Dion suspected something was wrong earlier in the day when he returned to his locker to find 15 missed calls from Kyrie Irving. Kyrie had missed practice that day as he was at the Cleveland Clinic for the final checkup on his hand he had broken during Summer League. Dion's stomach dropped as he imagined the worst, some sort of setback that would keep Kyrie from playing during opening night against the Wizards. He had no idea that the calls were to warn him, to warn the team, of the hell being unleashed upon Cleveland outside the Arena.
They were blindsided as they walked back to their cars in the underground parking garage. Samardo was first, a ghoul taking a bite out of his throat as it leapt out from the shadows. Casspi was next, bitten by the same ghoul as he attended to his dying teammate. Dion stood there stunned as the creature lunged for him, but Luke Harangody jumped in the way, pushing the rookie to safety as the undead teeth sunk into his arm, spilling crimson across his milky skin.
Dion had seen enough horror films to know what the creature in front of them was, it was a zombie. He bolted for the door leading out of the parking garage, only to find that the garage was crawling with undead. His explosive first step and ability to get to the rim proved crucial to his escape as he spun and drove past scored of the hungry dead. He wasn’t sure how many of his teammates had escaped that garage, but there was no turning back. It was every man for himself. Life or death.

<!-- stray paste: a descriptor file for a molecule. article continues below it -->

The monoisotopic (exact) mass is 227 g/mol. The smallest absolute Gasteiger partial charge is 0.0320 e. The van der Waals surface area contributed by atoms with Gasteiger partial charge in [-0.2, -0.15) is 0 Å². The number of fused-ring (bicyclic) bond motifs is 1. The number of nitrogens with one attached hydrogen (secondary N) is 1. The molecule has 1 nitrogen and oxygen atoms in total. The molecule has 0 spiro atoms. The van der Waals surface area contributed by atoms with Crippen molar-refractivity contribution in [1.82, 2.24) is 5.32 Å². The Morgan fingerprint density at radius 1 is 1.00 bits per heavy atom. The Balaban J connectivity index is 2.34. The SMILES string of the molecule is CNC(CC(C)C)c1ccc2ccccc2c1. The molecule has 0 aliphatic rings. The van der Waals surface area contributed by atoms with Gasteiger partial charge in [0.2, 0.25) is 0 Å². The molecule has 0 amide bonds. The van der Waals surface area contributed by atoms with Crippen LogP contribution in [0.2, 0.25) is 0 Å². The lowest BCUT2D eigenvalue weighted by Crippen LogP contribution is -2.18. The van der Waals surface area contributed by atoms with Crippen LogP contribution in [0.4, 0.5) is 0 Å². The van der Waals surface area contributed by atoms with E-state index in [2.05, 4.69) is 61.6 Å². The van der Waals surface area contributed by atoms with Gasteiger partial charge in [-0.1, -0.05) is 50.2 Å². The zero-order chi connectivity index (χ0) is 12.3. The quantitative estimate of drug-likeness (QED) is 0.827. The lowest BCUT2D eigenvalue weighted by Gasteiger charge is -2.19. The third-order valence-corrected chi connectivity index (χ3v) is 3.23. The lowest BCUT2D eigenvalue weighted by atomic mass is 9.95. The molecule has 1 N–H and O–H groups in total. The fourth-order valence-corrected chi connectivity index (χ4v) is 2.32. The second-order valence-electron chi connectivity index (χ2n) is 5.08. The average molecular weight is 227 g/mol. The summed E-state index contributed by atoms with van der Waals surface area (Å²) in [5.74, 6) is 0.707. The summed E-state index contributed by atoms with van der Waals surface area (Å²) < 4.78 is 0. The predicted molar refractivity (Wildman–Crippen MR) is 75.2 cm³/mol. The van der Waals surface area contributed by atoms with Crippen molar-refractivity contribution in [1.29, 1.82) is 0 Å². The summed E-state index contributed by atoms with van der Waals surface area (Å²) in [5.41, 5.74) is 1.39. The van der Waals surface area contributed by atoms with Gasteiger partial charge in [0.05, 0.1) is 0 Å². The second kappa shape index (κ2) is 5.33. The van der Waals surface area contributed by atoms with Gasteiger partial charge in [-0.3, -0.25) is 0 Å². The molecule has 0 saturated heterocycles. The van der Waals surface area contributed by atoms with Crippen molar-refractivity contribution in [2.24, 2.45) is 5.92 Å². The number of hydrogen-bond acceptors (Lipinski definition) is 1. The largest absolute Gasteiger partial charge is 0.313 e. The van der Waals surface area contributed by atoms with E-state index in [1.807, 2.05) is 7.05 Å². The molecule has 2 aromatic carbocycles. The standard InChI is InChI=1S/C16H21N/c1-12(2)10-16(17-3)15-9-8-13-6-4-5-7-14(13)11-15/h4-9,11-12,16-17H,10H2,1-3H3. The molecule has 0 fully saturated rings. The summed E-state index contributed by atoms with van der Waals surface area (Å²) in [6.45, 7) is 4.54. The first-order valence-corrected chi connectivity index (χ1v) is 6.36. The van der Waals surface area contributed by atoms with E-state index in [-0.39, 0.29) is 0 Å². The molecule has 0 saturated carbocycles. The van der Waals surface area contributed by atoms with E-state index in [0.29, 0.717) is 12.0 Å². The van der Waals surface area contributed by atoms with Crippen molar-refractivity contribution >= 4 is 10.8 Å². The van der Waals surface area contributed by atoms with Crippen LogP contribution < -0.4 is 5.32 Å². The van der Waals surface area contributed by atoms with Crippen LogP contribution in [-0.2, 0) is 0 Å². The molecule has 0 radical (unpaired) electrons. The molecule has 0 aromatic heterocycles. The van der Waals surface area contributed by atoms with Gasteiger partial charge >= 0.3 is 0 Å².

From there, Dion ran across the wasteland that Cleveland was fast becoming. He held his phone to his ear as he flew past scores of the walking dead, stopping only once to bend over and retrieve the pistol he was now clenching. It came in handy as the swarm of zombies was sometimes too thick for even he to find a clear path. Kyrie’s voicemails gave him hope. The infection was contained to the downtown arena. Get to the Clinic and he’d be out of harm’s way. The way out was simple, run like hell as fast as you can while continuing to go east.
He ran up Superior from the Wolstein Center to the south. There was a concert that night, and he knew the streets would be clogged with ghouls. By the time he got to 31st, his legs were aching, lungs pounding. He needed to stop, to rest, to catch his breath before he continued on. He stopped in that very same parking lot he was currently standing in, facing down his death.